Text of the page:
This was a pre-coffee train of thought, so my apologies if it isn’t fully...roasted. Also, I’m sure I’m not the first person in the world to make this connection / comparison. But.
Comments sections, Twitter, Reddit, and the internet generally have become The Salons of our day. As a refresher, from Wikipedia:
A salon is a gathering of people held by an inspiring host. During the gathering they amuse one another and increase their knowledge through conversation. These gatherings often consciously followed Horace’s definition of the aims of poetry, “either to please or to educate” (Latin: aut delectare aut prodesse). Salons in the tradition of the French literary and philosophical movements of the 17th and 18th centuries were carried on until as recently as the 1920s in urban settings.
The salon was an Italian invention of the 16th century, which flourished in France throughout the 17th and 18th centuries. The salon continued to flourish in Italy throughout the 19th century. In 16th-century Italy, some brilliant circles formed in the smaller courts which resembled salons, often galvanized by the presence of a beautiful and educated patroness such as Isabella d’Este or Elisabetta Gonzaga.
Salons were an important place for the exchange of ideas.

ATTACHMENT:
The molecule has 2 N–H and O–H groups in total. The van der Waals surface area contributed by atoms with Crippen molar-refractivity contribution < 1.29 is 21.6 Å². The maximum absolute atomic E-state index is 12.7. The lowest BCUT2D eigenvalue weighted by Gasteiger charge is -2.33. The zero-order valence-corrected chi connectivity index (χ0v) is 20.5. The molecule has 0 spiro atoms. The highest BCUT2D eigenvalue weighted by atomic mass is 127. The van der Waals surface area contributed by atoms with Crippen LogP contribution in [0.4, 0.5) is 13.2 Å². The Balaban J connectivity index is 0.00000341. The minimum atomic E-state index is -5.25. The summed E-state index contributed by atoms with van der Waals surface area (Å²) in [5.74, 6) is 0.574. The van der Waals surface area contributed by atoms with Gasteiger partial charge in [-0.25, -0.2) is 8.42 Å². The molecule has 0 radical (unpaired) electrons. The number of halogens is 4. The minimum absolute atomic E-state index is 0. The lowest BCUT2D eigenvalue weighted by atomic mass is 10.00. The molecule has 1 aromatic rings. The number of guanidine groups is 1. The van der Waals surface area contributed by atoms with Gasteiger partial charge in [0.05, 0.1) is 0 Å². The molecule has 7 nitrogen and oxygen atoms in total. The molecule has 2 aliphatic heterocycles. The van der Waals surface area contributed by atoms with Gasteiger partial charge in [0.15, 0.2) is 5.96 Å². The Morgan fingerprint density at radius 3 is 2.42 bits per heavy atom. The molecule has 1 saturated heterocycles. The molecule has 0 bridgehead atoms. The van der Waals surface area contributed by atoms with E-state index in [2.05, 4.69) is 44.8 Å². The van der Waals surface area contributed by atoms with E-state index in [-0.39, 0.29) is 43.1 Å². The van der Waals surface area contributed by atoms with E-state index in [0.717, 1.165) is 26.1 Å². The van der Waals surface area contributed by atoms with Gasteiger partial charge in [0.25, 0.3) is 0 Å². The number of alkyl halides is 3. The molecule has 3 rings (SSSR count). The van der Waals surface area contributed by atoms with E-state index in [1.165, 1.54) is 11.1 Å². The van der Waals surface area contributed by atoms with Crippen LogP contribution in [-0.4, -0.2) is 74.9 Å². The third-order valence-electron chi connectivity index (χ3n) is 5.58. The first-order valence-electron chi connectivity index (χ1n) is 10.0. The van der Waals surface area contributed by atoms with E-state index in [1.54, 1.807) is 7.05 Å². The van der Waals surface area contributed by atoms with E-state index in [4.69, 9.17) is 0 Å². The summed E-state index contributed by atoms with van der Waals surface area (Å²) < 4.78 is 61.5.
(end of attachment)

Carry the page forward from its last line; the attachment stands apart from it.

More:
Is that not what we do online? We congregate in places and exchange ideas!
“But comment sections, Twitter, Reddit and all that are cesspools for dumb and bad people to discuss their dumb and bad ideas!”
Yeah, they are. But I’m sure there were Salons of dumb people talking about unimportant stuff back then, too. We just don’t hear about them.
Y’all didn’t learn about Pierre, the pseudo-intellectual who advocated for subjugation, social stratification, and hatred. You learned about Robespierre who championed Liberté, Egalité, Fraternité (and then became the leader of the Reign of Terror and was guillotined — gonna skate past that part).
Similarly, we don’t really care about what @munchmeat69 (Parks & Rec. reference) spews online. But we definitely should be reading and discussing what Ta-Nehisi Coates thinks and writes. Every generation has their duds and their studs.
Now, what were the memes of the 16th century...
That’s all I got for today. Have at it with whatever in the comments. It’s Friday. Hooray! We made it through another week. Celebrate by being wildly and beautifully off-topic down there.